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Inhaltsverzeichnis

Frontmatter

Chapter 0. Preliminaries

Abstract
In this chapter we explain a few preliminary concepts. Some of the results are stated without proofs. Those who are familiar with the topics may skip this chapter and go to the next.
A. Ramachandra Rao, P. Bhimasankaram

Chapter 1. Vector spaces

Abstract
In Physics we learn that a force applied at a point O has both magnitude and direction. It is represented by an arrow OP as in Figure 1.1.1, where the length OP represents the magnitude and O to P the direction of the force. If we now apply another force OQ at the point O, the resultant (also called the sum) of the two forces is obtained by the parallelogram law: it is OR where OPRQ is a parallelogram. Also, if the strength of the force OP is doubled without changing the direction, the new force is OS where S is the point on the line OP such that OS = 2 OP. If the direction of the force OP is reversed without altering the magnitude, the new force is OT where T is the point on OP such that OT = −OP with the usual convention. In general, α times the force OP is OW where W is a point on OP (extended either way, if necessary) such that OW/OP = α, where a may be positive, negative or zero.
A. Ramachandra Rao, P. Bhimasankaram

Chapter 2. Algebra of matrices

Abstract
Linear Algebra is mainly the study of linear transformations on vector spaces and matrices which can be used to represent them. These occur in almost every branch of knowledge. One can cite any number of examples: rotations, reflections, projections, differentiation and integration operators, rigid body motion, shear transformation, linear models occurring in Statistics, Economics, etc. They can also be used as approximations to certain non-linear transformations.
A. Ramachandra Rao, P. Bhimasankaram

Chapter 3. Rank and inverse

Abstract
Some important problems in linear algebra are those of solving a system of linear equations, finding the dimension of a subspace or a flat, finding the inverse of a matrix, determining whether a set of vectors is linearly independent, finding a basis contained in a generating set of a subspace, etc. It turns out that rank of a matrix, which is the maximum number of linearly independent rows (or columns), plays a crucial role in the solution of most of these problems. Some other closely related concepts are those of nullity and inverse of a matrix, both useful in solving linear equations. In this chapter we define rank and study its basic properties. We also study nullity, existence and properties of inverse and a few other topics like projectors and change of bases. Computational procedures will be taken up in the next chapter.
A. Ramachandra Rao, P. Bhimasankaram

Chapter 4. Elementary operations and reduced forms

Abstract
In this chapter we shall study some simple operations called elementary operations which can be used to reduce any given matrix to one with a simple form thereby facilitating the solution of some problems to be solved for the original matrix.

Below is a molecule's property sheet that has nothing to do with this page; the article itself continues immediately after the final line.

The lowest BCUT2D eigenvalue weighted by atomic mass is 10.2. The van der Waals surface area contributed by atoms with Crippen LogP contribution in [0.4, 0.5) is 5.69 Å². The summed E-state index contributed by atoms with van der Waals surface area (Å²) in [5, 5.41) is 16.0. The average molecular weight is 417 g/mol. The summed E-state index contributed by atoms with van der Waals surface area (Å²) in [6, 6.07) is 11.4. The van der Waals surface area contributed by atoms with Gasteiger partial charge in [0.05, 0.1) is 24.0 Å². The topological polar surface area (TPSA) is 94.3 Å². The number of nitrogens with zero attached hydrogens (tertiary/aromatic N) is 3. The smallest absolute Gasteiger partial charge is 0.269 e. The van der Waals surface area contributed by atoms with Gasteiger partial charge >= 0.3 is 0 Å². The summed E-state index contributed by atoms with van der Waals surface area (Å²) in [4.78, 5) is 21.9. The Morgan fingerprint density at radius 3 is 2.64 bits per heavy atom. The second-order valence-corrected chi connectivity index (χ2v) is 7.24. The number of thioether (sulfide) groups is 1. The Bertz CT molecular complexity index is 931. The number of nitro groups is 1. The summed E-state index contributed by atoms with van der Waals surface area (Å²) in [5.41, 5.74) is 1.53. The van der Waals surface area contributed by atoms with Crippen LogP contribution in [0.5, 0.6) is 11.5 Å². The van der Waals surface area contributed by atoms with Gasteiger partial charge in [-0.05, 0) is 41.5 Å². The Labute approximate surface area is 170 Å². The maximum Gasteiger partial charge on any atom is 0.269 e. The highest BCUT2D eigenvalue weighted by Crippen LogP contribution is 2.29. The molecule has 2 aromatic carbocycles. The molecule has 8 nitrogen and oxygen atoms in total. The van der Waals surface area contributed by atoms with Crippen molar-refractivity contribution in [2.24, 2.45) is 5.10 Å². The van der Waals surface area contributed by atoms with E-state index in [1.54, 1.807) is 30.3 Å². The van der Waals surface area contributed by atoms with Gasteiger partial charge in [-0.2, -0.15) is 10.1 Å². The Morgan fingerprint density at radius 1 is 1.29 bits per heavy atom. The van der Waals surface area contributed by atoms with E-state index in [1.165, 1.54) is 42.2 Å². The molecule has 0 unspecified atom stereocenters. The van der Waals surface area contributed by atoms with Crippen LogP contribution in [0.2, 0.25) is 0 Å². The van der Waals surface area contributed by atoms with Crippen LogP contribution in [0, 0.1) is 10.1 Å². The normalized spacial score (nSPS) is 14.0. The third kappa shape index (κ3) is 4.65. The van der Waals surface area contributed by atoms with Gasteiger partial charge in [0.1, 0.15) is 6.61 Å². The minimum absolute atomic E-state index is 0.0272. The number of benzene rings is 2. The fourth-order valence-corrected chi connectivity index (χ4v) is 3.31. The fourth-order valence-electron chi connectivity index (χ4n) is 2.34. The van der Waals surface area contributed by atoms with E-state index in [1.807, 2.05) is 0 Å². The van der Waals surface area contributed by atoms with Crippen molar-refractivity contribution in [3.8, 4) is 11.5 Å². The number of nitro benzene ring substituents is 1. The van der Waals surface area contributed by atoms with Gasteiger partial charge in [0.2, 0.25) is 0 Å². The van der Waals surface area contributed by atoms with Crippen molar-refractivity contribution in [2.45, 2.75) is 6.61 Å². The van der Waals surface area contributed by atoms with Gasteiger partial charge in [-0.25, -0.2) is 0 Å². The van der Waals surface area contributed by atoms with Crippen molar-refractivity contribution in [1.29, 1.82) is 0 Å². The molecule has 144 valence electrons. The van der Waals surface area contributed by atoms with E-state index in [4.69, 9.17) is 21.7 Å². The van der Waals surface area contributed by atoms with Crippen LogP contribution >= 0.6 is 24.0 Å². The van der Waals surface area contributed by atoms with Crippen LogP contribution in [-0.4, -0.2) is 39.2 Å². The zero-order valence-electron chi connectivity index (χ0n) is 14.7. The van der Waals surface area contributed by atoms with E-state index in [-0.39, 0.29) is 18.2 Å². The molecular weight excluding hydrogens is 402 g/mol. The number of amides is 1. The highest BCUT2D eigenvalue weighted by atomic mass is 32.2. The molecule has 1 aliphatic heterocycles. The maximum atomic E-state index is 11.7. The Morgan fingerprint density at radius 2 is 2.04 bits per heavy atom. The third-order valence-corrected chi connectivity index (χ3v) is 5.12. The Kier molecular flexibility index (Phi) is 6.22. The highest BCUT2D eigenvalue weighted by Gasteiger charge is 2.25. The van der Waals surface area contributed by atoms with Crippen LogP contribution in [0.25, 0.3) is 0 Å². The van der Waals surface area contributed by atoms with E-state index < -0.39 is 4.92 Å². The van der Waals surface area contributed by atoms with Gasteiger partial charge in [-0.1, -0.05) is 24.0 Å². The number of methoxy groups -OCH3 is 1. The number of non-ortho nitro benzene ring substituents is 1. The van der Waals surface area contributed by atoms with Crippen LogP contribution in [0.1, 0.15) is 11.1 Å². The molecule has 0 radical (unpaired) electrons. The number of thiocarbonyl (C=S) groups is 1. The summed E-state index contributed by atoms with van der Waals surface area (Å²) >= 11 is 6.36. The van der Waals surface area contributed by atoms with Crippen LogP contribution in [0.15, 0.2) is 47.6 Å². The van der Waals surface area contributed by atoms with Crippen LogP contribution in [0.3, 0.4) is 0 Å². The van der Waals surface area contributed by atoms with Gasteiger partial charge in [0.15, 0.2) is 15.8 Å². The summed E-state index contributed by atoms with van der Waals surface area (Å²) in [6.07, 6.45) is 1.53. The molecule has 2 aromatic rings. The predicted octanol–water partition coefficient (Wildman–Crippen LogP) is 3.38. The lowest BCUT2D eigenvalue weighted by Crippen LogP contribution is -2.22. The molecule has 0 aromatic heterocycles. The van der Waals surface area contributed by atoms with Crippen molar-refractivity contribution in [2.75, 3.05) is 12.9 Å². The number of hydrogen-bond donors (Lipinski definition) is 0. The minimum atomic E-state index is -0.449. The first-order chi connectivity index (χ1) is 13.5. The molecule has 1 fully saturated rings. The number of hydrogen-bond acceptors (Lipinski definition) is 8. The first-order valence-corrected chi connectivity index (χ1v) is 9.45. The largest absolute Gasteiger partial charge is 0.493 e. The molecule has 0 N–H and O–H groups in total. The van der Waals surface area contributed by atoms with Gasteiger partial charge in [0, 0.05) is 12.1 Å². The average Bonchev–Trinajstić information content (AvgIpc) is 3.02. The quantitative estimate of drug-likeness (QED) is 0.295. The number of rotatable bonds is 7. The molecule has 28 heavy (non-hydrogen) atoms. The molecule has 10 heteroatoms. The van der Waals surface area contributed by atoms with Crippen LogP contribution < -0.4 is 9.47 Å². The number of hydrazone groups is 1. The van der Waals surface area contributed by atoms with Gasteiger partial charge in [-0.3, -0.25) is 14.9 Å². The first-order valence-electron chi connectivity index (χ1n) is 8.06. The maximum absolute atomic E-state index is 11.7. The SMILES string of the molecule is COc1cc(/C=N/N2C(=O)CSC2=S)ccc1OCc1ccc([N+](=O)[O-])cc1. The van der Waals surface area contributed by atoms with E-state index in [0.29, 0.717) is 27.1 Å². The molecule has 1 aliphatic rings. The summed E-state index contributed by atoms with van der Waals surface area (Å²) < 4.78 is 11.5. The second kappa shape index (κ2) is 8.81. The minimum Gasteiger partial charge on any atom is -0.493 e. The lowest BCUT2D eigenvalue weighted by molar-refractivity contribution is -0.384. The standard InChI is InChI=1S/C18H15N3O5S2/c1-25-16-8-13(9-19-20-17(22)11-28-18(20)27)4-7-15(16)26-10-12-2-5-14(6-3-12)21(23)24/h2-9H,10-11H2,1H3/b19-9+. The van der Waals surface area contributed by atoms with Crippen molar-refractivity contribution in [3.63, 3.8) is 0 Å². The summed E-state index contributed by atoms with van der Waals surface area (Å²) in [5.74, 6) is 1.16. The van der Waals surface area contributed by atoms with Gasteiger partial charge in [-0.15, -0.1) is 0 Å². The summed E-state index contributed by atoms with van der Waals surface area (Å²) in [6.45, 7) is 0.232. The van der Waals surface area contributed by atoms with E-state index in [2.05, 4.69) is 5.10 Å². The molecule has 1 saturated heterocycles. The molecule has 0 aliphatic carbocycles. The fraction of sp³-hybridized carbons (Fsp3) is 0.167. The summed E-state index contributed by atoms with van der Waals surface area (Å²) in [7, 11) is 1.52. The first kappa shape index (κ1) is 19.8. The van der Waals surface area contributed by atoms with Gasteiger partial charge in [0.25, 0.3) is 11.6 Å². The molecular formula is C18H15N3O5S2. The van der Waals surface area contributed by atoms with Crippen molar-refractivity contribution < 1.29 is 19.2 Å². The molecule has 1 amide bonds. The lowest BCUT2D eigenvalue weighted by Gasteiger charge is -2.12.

A. Ramachandra Rao, P. Bhimasankaram

Chapter 5. Linear equations

Abstract
Systems of linear equations occur in every branch of knowledge. We mention a few examples within Linear Algebra. Expressing b as a linear combination of a1, a2,…, a k is the same as solving Ax = b where A = [a1 : a2 : ⋯ : a k ]. The vectors a1, a2,…, a k are linearly dependent iff Ax = 0 has a non-null solution. Solution of linear equations also plays an important role in obtaining approximate solutions of non-linear equations. In this chapter, we make a systematic study of the theoretical aspects of the solution of linear equations and give some computational procedures.
A. Ramachandra Rao, P. Bhimasankaram

Chapter 6. Determinants

Abstract
Determinant is a scalar associated with a square matrix in a particular way. One of the most important uses of determinants within Linear Algebra is in the study of eigenvalues (Chapter 8). They also occur in Cramer’s rule for solving linear equations and can be used to give a formula for the inverse of a non-singular matrix. In the Calculus of several variables, the Jacobian used in transforming a multiple integral uses determinant. This use arises from the fact that determinant is the volume of a certain parallelopiped. Determinants are also useful in various other subjects like Physics, Astronomy and Statistics.
A. Ramachandra Rao, P. Bhimasankaram

Chapter 7. Inner product and orthogonality

Abstract
Till now we have studied concepts like subspace, dimension, linear transformations and their representations, linear equations, inverse and determinant, which are valid over any field F. We have also given the geometric interpretation of some of these over ℝ. In the Euclidean spaces ℝ2 and ℝ3 there are two other concepts, viz., length (or distance) and angle which have no analogues over a general field. In this chapter we study these two concepts.
A. Ramachandra Rao, P. Bhimasankaram

Chapter 8. Eigenvalues

Abstract
In this chapter we study eigenvalues and eigenvectors associated with a complex square matrix. These are useful in the study of canonical forms of a matrix under similarity and in the study of quadratic forms. They have applications in many subjects like Geometry, Mechanics, Astronomy, Engineering, Economics and Statistics.
A. Ramachandra Rao, P. Bhimasankaram

Chapter 9. Quadratic forms

Abstract
Quadratic forms are homogeneous polynomials of degree 2 in several variables like 2x2 + y2 − 3z2 + 2xy + yz. They occur in the study of conics in geometry, energy in Physics, and have wide applications in various subjects including Statistics. Within Linear Algebra they occur in the context of inner products.
A. Ramachandra Rao, P. Bhimasankaram

Backmatter

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